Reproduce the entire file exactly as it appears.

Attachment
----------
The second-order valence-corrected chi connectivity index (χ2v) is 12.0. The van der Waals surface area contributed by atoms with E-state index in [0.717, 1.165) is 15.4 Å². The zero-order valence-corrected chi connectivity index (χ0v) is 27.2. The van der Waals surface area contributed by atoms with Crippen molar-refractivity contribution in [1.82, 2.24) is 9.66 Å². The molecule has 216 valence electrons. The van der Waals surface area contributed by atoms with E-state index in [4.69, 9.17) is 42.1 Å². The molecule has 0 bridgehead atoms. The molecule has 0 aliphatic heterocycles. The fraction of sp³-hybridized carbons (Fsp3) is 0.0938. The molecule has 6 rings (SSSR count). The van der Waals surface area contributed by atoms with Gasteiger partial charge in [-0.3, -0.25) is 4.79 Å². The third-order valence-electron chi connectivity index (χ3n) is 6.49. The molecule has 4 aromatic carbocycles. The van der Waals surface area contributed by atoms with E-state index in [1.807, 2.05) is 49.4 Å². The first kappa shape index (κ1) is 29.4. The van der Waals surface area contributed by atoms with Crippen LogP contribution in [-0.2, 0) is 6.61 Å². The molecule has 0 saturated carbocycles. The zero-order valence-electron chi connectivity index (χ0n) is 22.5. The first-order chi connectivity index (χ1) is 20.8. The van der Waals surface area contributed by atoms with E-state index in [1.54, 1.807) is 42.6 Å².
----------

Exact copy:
The second-order valence-corrected chi connectivity index (χ2v) is 12.0. The van der Waals surface area contributed by atoms with E-state index in [0.717, 1.165) is 15.4 Å². The zero-order valence-corrected chi connectivity index (χ0v) is 27.2. The van der Waals surface area contributed by atoms with Crippen molar-refractivity contribution in [1.82, 2.24) is 9.66 Å². The molecule has 216 valence electrons. The van der Waals surface area contributed by atoms with E-state index in [4.69, 9.17) is 42.1 Å². The molecule has 0 bridgehead atoms. The molecule has 0 aliphatic heterocycles. The fraction of sp³-hybridized carbons (Fsp3) is 0.0938. The molecule has 6 rings (SSSR count). The van der Waals surface area contributed by atoms with Gasteiger partial charge in [-0.3, -0.25) is 4.79 Å². The third-order valence-electron chi connectivity index (χ3n) is 6.49. The molecule has 4 aromatic carbocycles. The van der Waals surface area contributed by atoms with E-state index in [1.807, 2.05) is 49.4 Å². The first kappa shape index (κ1) is 29.4. The van der Waals surface area contributed by atoms with Crippen LogP contribution in [-0.2, 0) is 6.61 Å². The molecule has 0 saturated carbocycles. The zero-order valence-electron chi connectivity index (χ0n) is 22.5. The first-order chi connectivity index (χ1) is 20.8. The van der Waals surface area contributed by atoms with E-state index in [1.54, 1.807) is 42.6 Å².